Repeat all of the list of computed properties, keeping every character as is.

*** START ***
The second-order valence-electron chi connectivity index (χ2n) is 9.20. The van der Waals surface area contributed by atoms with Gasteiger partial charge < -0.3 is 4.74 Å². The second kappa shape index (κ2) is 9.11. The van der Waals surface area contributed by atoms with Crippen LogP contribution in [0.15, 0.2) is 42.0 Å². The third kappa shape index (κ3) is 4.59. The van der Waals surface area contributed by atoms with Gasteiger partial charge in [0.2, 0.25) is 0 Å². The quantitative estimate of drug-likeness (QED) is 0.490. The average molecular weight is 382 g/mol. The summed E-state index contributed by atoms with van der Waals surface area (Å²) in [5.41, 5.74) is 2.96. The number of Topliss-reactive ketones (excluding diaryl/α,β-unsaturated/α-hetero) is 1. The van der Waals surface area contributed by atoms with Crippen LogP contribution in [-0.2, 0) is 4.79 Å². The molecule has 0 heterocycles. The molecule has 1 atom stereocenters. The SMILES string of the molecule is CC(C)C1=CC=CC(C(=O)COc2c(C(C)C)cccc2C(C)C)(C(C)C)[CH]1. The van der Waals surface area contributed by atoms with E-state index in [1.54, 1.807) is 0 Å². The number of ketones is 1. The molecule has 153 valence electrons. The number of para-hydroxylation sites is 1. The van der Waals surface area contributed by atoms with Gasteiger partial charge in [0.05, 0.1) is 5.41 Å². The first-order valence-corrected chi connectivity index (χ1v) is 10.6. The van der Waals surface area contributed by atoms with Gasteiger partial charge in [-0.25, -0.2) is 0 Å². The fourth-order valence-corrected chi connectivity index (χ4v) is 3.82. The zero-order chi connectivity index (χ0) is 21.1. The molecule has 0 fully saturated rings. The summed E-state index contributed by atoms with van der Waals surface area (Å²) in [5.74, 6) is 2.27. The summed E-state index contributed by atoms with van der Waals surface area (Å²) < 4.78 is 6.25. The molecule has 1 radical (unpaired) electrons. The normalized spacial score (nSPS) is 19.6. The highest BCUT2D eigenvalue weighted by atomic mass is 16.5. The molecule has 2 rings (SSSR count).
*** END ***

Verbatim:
The second-order valence-electron chi connectivity index (χ2n) is 9.20. The van der Waals surface area contributed by atoms with Gasteiger partial charge < -0.3 is 4.74 Å². The second kappa shape index (κ2) is 9.11. The van der Waals surface area contributed by atoms with Crippen LogP contribution in [0.15, 0.2) is 42.0 Å². The third kappa shape index (κ3) is 4.59. The van der Waals surface area contributed by atoms with Gasteiger partial charge in [0.2, 0.25) is 0 Å². The quantitative estimate of drug-likeness (QED) is 0.490. The average molecular weight is 382 g/mol. The summed E-state index contributed by atoms with van der Waals surface area (Å²) in [5.41, 5.74) is 2.96. The number of Topliss-reactive ketones (excluding diaryl/α,β-unsaturated/α-hetero) is 1. The van der Waals surface area contributed by atoms with Crippen LogP contribution in [-0.2, 0) is 4.79 Å². The molecule has 0 heterocycles. The molecule has 1 atom stereocenters. The SMILES string of the molecule is CC(C)C1=CC=CC(C(=O)COc2c(C(C)C)cccc2C(C)C)(C(C)C)[CH]1. The van der Waals surface area contributed by atoms with E-state index in [1.54, 1.807) is 0 Å². The number of ketones is 1. The molecule has 153 valence electrons. The number of para-hydroxylation sites is 1. The van der Waals surface area contributed by atoms with Gasteiger partial charge in [0.05, 0.1) is 5.41 Å². The first-order valence-corrected chi connectivity index (χ1v) is 10.6. The van der Waals surface area contributed by atoms with Gasteiger partial charge in [-0.25, -0.2) is 0 Å². The fourth-order valence-corrected chi connectivity index (χ4v) is 3.82. The zero-order chi connectivity index (χ0) is 21.1. The molecule has 0 fully saturated rings. The summed E-state index contributed by atoms with van der Waals surface area (Å²) in [5.74, 6) is 2.27. The summed E-state index contributed by atoms with van der Waals surface area (Å²) < 4.78 is 6.25. The molecule has 1 radical (unpaired) electrons. The normalized spacial score (nSPS) is 19.6. The highest BCUT2D eigenvalue weighted by atomic mass is 16.5. The molecule has 2 rings (SSSR count).